Collins said TSTC’s Industrial Maintenance program will be helpful to fill employment needs.
“The more education you can get, the better qualified you are,” he said.
Joe Tiner, chief engineer at Texas Healthcare Linen in Abilene, said he needs maintenance technicians who can read blueprints and troubleshoot electrical problems quickly and know how to fix machinery. He said it was great that students will get to study Industrial Maintenance in Abilene.
“Those are the guys that TSTC will produce and give them a baseline of what they need to do once they are in the field,” he said. “That is how I learned.”
The high-tech laundry company works with hospitals in Abilene and throughout West Texas to clean their 14 million pounds of laundry per year.
“We work long shifts, five days a week, and are at only about 50 percent of our capacity,” Tiner said. “We have been growing.”
The new Industrial Maintenance program has also piqued the interest of area companies.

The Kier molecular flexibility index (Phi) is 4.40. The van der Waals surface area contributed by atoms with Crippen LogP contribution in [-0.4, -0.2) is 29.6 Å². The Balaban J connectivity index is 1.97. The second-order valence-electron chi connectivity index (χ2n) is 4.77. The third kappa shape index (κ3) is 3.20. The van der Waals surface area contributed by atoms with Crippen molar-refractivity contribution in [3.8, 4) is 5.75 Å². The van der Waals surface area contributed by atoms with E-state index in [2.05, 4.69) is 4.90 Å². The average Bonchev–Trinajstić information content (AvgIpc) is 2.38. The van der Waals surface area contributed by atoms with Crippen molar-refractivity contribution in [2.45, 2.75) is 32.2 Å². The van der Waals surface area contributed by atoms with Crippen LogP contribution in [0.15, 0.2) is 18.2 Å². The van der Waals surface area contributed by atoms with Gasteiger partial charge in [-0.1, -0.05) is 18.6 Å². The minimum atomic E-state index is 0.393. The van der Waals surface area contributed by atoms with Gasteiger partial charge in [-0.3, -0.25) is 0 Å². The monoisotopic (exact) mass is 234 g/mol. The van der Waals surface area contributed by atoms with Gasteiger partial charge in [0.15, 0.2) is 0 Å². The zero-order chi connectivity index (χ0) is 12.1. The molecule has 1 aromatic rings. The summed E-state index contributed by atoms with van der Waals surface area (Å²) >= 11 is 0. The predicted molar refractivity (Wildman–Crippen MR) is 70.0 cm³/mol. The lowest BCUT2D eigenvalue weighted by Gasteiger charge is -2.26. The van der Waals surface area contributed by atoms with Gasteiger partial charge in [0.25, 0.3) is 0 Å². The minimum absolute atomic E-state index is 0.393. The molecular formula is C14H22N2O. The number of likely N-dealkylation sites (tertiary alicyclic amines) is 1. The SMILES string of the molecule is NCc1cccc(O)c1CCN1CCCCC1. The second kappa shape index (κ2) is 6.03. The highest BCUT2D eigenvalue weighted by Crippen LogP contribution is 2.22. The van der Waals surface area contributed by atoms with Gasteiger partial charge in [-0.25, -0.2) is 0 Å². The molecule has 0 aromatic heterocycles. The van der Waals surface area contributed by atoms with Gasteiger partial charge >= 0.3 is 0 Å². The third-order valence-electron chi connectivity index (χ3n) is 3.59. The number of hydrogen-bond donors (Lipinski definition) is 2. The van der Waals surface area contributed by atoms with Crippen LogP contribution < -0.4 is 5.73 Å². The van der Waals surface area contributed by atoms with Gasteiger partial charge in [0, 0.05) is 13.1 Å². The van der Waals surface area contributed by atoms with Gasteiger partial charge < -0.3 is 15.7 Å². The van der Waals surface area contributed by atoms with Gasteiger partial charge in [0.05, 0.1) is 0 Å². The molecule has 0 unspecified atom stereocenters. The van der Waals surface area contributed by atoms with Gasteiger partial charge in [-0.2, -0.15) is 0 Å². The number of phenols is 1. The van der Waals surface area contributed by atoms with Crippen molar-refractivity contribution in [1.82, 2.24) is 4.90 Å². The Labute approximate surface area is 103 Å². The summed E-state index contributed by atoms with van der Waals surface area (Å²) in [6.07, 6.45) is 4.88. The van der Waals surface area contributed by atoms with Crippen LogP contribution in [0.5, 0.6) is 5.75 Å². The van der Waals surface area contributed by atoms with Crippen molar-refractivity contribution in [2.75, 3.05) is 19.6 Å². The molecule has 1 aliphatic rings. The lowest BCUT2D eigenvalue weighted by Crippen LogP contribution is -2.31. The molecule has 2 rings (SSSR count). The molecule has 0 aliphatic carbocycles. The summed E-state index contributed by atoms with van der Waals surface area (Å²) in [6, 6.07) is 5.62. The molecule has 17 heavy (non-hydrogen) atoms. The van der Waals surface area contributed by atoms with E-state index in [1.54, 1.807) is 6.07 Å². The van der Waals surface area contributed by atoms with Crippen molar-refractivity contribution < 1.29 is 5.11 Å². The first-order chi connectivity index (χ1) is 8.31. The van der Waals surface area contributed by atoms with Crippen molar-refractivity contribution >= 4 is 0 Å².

Acme Brick, based in Fort Worth, has a production plant in Lubbock and retail brick, tile and stone stores in Abilene, Amarillo, Lubbock, Midland and San Angelo.
“That would be a nice place to look,” Yulonda Charles, Acme Brick’s human resources manager, said about TSTC in Abilene. “I do partner with TSTC on most of their campuses. We are looking for trainees coming out of TSTC, but they need to be open to moving where we have a plant.”
West Texas Industrial Engines Inc. in San Angelo specializes in engine overhauls, field services, machine shop services and other work for the oil and gas field.
“The problem with filling jobs is San Angelo’s unemployment rate is less than 3 percent, so our opportunities to fill positions in the industrial field are very limited,” said C. Alan McClain, the company’s president and chief executive officer and a TSTC in Sweetwater alumnus.
He said it was exciting that TSTC in Abilene was expanding its technical offerings with the Industrial Maintenance program.
“I think it will be outstanding,” McClain said. “Anything we can do to help get people in the skilled trades and get them an education and place them in skilled trade jobs would be great.”
The Industrial Maintenance program will be offered in Abilene pending approval from the Southern Association of Colleges and Schools Commission on Colleges.